Because the characters in Evil Dead are prone to making some of the most pinheaded decisions I’ve seen in a horror film in maybe twenty years. And horror as you all know is a genre beset with characters who make pinheaded decisions, right? Well, the Evil Dead quintet make the average bunch of Camp Crystal Lake dirty-weekenders look like astro-physicists. I don’t want to give away specific set-pieces but these characters seemed to have opportunity after opportunity to get away from what was happening to them. Their dunderheaded refusal to do anything but stumble towards their own demise caused me to lose any and all sympathy for them, and when you stop caring, the tension disappears down the plughole. While we were watching the movie, my missus said at one point: “Yeah, but if they did that (ie the right thing), there wouldn’t be a film, would there?” But, in this day and age (and with the superior budget and skills availed to these remakes), I’m not prepared to buy that. There needs to be more. And in this case, the “intervention” plotline at the very beginning of the movie seemed to kick things off on the right note. It was the last decision by the characters that made any logical sense. The end fell apart too, but don’t virtually all horrors unravel in the final fifteen? It certainly seems that way.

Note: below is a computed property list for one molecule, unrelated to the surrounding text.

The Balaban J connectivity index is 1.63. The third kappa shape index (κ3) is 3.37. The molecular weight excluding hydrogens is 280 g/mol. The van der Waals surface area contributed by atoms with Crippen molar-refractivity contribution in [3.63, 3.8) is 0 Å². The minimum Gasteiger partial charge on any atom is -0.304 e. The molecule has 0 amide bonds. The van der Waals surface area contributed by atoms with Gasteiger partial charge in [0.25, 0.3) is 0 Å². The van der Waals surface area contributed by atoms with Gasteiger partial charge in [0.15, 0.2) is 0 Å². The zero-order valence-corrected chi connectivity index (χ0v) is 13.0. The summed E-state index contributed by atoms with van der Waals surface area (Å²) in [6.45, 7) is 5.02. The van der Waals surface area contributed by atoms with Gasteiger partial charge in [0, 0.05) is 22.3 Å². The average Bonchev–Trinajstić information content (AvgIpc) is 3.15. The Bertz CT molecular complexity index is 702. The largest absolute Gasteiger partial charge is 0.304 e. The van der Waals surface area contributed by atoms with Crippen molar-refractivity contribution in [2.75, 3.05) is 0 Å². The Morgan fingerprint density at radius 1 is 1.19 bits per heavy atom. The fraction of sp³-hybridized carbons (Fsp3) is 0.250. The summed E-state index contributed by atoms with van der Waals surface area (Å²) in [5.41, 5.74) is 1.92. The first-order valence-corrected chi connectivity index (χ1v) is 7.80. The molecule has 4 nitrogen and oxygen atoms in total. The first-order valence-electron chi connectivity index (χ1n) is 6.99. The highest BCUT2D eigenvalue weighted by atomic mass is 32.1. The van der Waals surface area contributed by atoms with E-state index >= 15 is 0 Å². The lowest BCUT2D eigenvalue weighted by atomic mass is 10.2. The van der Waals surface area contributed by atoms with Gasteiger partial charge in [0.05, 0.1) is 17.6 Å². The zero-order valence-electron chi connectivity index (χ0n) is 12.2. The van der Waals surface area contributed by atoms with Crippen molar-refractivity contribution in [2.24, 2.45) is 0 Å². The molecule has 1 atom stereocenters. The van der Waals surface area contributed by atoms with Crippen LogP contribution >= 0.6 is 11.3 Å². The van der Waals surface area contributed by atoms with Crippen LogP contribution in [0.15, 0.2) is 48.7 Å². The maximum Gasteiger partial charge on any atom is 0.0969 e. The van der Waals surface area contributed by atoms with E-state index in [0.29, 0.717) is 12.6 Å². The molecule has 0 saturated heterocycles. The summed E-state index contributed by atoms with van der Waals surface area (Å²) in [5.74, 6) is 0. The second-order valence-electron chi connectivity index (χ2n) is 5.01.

Still, I liked it, as I said. Didn’t love it as I really hoped that I would, but I liked it. I suppose. In a way. Anyone not into horror will not come anywhere near anyway, but lovers of all things gruesome will find Evil Dead an entertaining waste of a nice and crisp ninety minutes. You’ll see not even a modicum of common sense on display, but then that’s not why you came, is it?
Not a worthy remake